Here’s a research trend that I see accelerating: ML as an assistant for scientists. For example, in genome projects, ML finds patterns at a rate and scale humans can’t achieve. For the past decade, neuroscientists have been using ML to analyze imaging data, to decode neurosignals. I think there is a big opportunity for algorithms that could learn from the many data sets that are out there. An understanding of the brain can’t be learned from single experiment. There are thousands of published experiments, but so far, no one has found way to jointly analyze them. ML could tackle that problem. Also, in the world of ML-provided text understanding and information extraction, a science assistant could read journals for you, then extract relevant information from both the text and the experimental data associated with the article, and help you understand its relevance to your hypothesis and data. I’m describing a template that could be used in many other applications.

Finally, we are beginning the second decade of an explosion of ML, with accelerating progress and expansion of use. Decade 1 will be as nothing compared to the decade to come. There is a huge increase in the number of people and institutions working in ML. The resources devoted to ML by finance and industry are huge, dwarfing historic academic and federal funding. We are really just at the beginning of seeing the impact ML will have on our world.

Tom, what didn’t happen, that you had expected?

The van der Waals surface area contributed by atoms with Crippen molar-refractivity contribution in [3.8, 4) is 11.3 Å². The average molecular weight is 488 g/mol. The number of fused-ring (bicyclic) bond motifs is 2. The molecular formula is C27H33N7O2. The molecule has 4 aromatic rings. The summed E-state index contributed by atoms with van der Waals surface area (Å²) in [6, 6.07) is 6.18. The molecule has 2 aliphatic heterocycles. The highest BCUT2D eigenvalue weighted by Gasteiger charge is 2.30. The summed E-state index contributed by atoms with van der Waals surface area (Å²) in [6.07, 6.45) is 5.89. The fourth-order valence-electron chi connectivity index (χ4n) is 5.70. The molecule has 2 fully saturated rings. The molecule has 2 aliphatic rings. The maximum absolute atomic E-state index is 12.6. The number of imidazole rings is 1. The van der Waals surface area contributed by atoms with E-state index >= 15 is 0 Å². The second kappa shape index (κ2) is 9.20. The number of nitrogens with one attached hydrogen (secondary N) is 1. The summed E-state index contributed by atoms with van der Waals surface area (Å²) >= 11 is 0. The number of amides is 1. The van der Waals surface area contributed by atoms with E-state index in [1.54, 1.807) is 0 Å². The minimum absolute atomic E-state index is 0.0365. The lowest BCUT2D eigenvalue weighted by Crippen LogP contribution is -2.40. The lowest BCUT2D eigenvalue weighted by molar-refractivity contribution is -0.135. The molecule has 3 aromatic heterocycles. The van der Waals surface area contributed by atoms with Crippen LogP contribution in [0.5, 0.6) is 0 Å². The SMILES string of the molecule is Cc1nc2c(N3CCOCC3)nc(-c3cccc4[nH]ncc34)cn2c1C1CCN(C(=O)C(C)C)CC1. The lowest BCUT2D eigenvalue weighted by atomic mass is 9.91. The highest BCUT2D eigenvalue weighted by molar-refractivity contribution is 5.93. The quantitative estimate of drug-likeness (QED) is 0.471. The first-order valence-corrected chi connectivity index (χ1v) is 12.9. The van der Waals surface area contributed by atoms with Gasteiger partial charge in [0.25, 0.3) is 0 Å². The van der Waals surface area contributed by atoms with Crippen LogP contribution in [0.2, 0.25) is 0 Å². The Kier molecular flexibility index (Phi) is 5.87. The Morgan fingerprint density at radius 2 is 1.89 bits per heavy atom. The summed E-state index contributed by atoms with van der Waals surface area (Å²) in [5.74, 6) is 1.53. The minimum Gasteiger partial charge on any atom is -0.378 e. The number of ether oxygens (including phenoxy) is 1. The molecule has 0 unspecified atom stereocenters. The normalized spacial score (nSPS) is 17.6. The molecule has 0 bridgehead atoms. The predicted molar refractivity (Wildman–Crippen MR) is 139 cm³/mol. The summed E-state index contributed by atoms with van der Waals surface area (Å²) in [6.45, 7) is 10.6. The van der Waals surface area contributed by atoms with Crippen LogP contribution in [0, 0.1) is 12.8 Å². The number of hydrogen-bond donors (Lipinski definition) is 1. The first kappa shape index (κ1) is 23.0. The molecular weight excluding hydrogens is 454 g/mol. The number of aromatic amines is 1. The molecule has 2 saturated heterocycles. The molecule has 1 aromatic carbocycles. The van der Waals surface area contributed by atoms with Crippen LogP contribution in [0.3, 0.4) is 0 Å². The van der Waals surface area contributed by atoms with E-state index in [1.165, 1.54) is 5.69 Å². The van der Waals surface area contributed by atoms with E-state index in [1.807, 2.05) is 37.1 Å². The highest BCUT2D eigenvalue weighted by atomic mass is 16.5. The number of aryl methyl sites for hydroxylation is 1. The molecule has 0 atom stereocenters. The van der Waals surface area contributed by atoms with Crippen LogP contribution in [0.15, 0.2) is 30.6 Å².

I kept thinking this would happen and it hasn’t: explanation based learning, which is like human learning. For example, you have a deep network and you want it to learn to play chess. One way to learn is to run a million games and see which ones you win. This is how the Go champion was defeated. This is very un-human learning. We humans like to find explanations for why things go wrong. “I lost my queen because I had to move my king to safety. That’s the last time I put both king and queen that close to a knight.” The explanation only mentions three pieces, not all the pieces. I, a human, can generalize from just one example, if I generate an explanation to determine what went wrong and why., instead of a zillion examples and statistics. Not every chess piece in every position is equally important (which is the initial statistical approach). Explanation-based learning can create a less-data intensive approach. But, I’ve been waiting 20 years for what I think should be this big trend. Meanwhile simpler algorithms applied to bigger data sets with faster computers weaken the motivation to pursue this.

Evolution to Personalization: 3 Maturity Levels

How will you mature your digital marketing?

If you expect to excel in your market via superior customer experience, targeting, or personalization, you need a culture of optimization – measuring, improving, and predicting.

The strategy of using audience data to improve customer experience and optimize results has become this decade’s gold rush — for marketers and solution providers.The underpinning of that strategy will surely involve the technologies that come under the umbrella of optimization. 

When you’ve reached that step, you need to take the next quantum leap: a culture of personalization, embracing content strategy and curation, and automating the delivery of the right audience experience using prediction.

I attempt to explain the maturation via this prezi: (if you are new to prezi, you click “start prezi” and then use -> to move thru it; close your eyes if you get motion sickness…)